India is moving closer toward setting up spot contracts for gold, finalizing rules for trading and providing the world’s second-biggest consumer a firmer grasp over setting the price of bullion.
The gifting of gold at weddings and festivals, and its purchase as a store of value are deeply held traditions in India, and the country has been trying to overhaul its fragmented gems and jewelry industry to make supply more transparent, help enforce purity standards and bolster confidence among consumers.
The Securities and Exchange Board of India, the regulator appointed by the government, has proposed a new framework laying out the role of spot exchanges, assayers, vaults and traders and the policy is open for public feedback till June 18.
While there is no official deadline for the final rules, the industry’s expectations are that they will be firmed up by September, according to Shekhar Bhandari, the Mumbai-based president and business head of global transaction banking at The Indian gold industry is also banking on spot trading to provide it a greater say in pricing, much like biggest consumer China.
“Trading in spot gold exchange is good structural reform – much required in gold industry,” said Bhandari. “Once you’re able to bring more gold that is sitting at home into electronic gold receipts, it will be better tradeable and improve money circulation in the economy.”
Under the new rules, a common interface will be developed between vault managers, depositories, stock exchanges and clearing corporations. Physical gold from the fresh deposits coming into the vaults, either through imports or domestic refineries, will be converted into electronic gold receipts, which will then be traded on the spot market.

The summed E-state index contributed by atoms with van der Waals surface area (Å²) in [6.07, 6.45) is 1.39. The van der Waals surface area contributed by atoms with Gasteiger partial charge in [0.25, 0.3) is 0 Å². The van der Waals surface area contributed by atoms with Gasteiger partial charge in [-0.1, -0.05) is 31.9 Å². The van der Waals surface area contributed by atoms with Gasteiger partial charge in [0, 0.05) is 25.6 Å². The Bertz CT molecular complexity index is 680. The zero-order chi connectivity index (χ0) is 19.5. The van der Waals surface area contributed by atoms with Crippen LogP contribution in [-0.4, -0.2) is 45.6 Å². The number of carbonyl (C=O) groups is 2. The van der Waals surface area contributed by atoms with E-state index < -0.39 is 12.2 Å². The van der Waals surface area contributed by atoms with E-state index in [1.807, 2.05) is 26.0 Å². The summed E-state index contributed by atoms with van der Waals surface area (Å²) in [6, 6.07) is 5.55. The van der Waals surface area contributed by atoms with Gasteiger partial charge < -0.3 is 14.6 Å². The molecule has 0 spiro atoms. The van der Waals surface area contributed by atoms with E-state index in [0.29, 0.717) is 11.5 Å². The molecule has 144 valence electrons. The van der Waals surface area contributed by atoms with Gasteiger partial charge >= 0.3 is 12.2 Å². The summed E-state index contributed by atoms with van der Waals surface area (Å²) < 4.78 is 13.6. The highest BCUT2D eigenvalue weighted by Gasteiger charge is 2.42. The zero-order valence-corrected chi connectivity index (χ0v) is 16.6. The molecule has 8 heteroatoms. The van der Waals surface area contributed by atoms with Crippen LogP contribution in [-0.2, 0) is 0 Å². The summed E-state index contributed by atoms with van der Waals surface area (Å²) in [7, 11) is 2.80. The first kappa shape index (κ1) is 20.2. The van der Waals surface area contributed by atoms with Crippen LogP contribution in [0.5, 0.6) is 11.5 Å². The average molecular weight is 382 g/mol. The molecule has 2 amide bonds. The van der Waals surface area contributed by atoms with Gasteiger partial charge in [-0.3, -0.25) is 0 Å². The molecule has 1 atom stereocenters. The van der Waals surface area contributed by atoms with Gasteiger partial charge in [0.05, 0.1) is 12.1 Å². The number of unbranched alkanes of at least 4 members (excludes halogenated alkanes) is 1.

Spot trading in bullion will make the metal cheaper for consumers, ensure quality and prevent counter-party risk in settlement of contracts, according to P.R. Somasundaram, managing director for India at the World Gold Council.
“So far the policy framework looks good and if it is supported by more pragmatic goods and services tax implementation then we will have a very robust trading system,” said Somasundaram, who was also part of the consulting group for the policy. “What is required now are the final regulations to be in place, a foolproof software backbone to generate the EGR, and getting banks to be comfortable in this space.”
Still, clarity is required on how imports will be routed through the new exchange, London-based consultancy Metals Focus Ltd. said in a report. The consultancy also suggested tax exemptions or credit to encourage participation by bullion dealers, jewelers and manufacturers.
“The parallel trade in gold remains an important issue for organized players in India, and so the exchange could potentially be a useful medium to promote organized trade if all imports must pass through it,” Metals Focus said. “This will also help increase the traceability of gold and make the entire system more transparent.”